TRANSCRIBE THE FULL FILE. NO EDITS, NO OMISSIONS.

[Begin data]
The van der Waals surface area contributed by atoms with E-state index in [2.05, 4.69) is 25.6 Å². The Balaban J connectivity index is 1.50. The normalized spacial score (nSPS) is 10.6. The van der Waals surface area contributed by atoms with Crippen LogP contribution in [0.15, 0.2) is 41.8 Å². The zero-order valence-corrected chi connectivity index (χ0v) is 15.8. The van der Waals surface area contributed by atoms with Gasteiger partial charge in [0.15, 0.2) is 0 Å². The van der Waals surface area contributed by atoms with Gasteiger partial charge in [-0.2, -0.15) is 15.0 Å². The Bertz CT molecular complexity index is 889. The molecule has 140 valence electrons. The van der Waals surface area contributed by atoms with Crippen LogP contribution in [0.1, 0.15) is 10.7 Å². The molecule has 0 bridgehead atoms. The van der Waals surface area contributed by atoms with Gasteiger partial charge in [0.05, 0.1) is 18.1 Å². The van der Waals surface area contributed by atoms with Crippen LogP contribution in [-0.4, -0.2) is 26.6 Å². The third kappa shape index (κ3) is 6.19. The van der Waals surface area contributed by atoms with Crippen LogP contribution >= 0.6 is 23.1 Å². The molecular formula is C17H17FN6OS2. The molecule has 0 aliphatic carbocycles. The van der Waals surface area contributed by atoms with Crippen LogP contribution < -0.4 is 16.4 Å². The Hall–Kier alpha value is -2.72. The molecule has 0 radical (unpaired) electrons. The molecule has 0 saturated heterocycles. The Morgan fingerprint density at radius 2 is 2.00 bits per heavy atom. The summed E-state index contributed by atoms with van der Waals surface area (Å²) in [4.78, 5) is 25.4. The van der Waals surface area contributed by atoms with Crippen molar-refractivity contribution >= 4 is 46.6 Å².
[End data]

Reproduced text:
The van der Waals surface area contributed by atoms with E-state index in [2.05, 4.69) is 25.6 Å². The Balaban J connectivity index is 1.50. The normalized spacial score (nSPS) is 10.6. The van der Waals surface area contributed by atoms with Crippen LogP contribution in [0.15, 0.2) is 41.8 Å². The zero-order valence-corrected chi connectivity index (χ0v) is 15.8. The van der Waals surface area contributed by atoms with Gasteiger partial charge in [0.15, 0.2) is 0 Å². The van der Waals surface area contributed by atoms with Gasteiger partial charge in [-0.2, -0.15) is 15.0 Å². The Bertz CT molecular complexity index is 889. The molecule has 140 valence electrons. The van der Waals surface area contributed by atoms with Crippen LogP contribution in [0.1, 0.15) is 10.7 Å². The molecule has 0 bridgehead atoms. The van der Waals surface area contributed by atoms with Gasteiger partial charge in [0.05, 0.1) is 18.1 Å². The van der Waals surface area contributed by atoms with Crippen LogP contribution in [-0.4, -0.2) is 26.6 Å². The third kappa shape index (κ3) is 6.19. The van der Waals surface area contributed by atoms with Crippen LogP contribution >= 0.6 is 23.1 Å². The molecular formula is C17H17FN6OS2. The molecule has 0 aliphatic carbocycles. The van der Waals surface area contributed by atoms with Crippen LogP contribution < -0.4 is 16.4 Å². The Hall–Kier alpha value is -2.72. The molecule has 0 radical (unpaired) electrons. The molecule has 0 saturated heterocycles. The Morgan fingerprint density at radius 2 is 2.00 bits per heavy atom. The summed E-state index contributed by atoms with van der Waals surface area (Å²) in [4.78, 5) is 25.4. The van der Waals surface area contributed by atoms with Crippen molar-refractivity contribution >= 4 is 46.6 Å².